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Messages - dbarce

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Consequences / Re: Wildfires
« on: August 19, 2019, 02:10:40 PM »
Second out of control wildfire in Gran Canaria this year.

Policy and solutions / Re: Low GHG Meat
« on: July 18, 2019, 09:04:58 AM »
When talking about GHG emissions of livestock, Its not just the methane, but as you mention the mega-farms (over 1000 heads) consume a lot of fossil fuels in order to keep the feed flowing. If I understand the terms of COP resolutions/IPCC reports etc, we are supposed to reduce emissions to zero, and eventually take some carbon out of the atmosphere. This is NOT going to happen with industrial farming methods, or lab-grown meat, as every step of the process consumes high amounts of FF energy. (The production, distribution etc,.. of probiotics too) I hope this point is clear.

I agree with posters above, that the only real solution would be a drastic reduction in meat consumption, adapting of course to the place where you live. I.e. If you live in a mountainous region with lots of rain, and lots of grass, then the most efficient way of converting this solar energy into human-digestable protein is through a herbivore.  How are you supposed to grow protein and carbs otherwise in such an environment?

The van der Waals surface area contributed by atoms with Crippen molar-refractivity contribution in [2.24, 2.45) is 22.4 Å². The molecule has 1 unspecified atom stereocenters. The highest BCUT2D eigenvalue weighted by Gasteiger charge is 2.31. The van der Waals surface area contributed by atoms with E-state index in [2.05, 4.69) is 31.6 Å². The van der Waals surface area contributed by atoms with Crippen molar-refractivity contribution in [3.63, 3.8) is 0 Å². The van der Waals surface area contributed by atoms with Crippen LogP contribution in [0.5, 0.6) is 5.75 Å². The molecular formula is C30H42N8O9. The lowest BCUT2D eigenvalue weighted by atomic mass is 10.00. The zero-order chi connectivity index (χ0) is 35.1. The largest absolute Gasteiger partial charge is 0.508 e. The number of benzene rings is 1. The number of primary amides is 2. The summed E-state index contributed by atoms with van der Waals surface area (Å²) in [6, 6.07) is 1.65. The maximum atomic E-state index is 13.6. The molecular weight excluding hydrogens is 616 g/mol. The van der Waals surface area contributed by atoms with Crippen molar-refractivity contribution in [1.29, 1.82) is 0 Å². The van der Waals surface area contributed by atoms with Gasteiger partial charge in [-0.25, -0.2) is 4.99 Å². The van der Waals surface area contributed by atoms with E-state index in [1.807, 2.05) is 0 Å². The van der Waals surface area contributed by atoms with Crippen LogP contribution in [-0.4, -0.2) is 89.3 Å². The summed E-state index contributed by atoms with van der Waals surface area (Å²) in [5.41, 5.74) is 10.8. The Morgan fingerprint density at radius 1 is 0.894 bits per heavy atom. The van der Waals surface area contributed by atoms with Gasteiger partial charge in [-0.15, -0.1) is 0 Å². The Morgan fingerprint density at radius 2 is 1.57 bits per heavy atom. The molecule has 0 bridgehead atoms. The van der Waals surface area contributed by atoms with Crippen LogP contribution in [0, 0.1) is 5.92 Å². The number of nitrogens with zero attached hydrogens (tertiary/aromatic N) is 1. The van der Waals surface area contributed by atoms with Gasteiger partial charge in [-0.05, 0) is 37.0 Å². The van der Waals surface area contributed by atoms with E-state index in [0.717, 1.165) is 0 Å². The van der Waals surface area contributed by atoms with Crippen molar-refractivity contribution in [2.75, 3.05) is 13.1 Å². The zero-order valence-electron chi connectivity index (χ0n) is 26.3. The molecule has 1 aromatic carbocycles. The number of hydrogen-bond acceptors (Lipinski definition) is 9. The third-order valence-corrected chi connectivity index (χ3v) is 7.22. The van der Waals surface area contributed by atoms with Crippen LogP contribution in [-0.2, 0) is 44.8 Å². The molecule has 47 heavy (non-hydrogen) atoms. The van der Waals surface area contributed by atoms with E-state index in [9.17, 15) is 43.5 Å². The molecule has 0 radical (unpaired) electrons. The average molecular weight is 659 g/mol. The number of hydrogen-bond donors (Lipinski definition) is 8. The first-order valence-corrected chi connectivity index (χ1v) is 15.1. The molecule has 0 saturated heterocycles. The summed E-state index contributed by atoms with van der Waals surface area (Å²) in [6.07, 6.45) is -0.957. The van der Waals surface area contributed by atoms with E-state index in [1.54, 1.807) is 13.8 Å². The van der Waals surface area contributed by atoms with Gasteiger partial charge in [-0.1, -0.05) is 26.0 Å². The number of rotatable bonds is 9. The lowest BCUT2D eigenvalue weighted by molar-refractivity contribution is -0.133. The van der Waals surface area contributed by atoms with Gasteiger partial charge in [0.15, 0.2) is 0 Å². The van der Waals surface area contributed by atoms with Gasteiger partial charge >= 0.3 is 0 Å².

The following study shows that a proper 'intensive' grazing management could actually lead livestock to be a carbon sink.

Consequences / Re: Effects of Climate Change on the biosphere
« on: July 05, 2019, 02:45:18 PM »
Very interesting paper in Science on the MASSIVE sargassum blooms that have appeared in the Atlantic Ocean yearly since the start of this decade. The authors point to several culprits, including deforestation of the Amazon, agriculture fertilizer run-off, and a tinge of climate-change...

The publication is not free access but you can sci hub it. It's worth the read.

Consequences / Re: Places becoming less livable
« on: May 16, 2019, 10:04:06 PM »
The sargassum problem is way bigger than just Mexican beaches. It affects wide areas of the caribbean. I saw the problem first hand last year, and it was astonishing to see nature's capacity for disruption.

For anyone interested this website is a great resource for tracking sargassum blooms:

Science / Re: 2019 Mauna Loa CO2 levels
« on: May 06, 2019, 11:29:47 PM »
They just posted a correction on twitter:
The 415.09 ppm value that appeared as the daily baseline for 3-May-2019 on certain graphics over the weekend was based upon a partial days data and incorrectly released on the website. The correct value for that date based upon the full 24 hour period is 414.15 ppm

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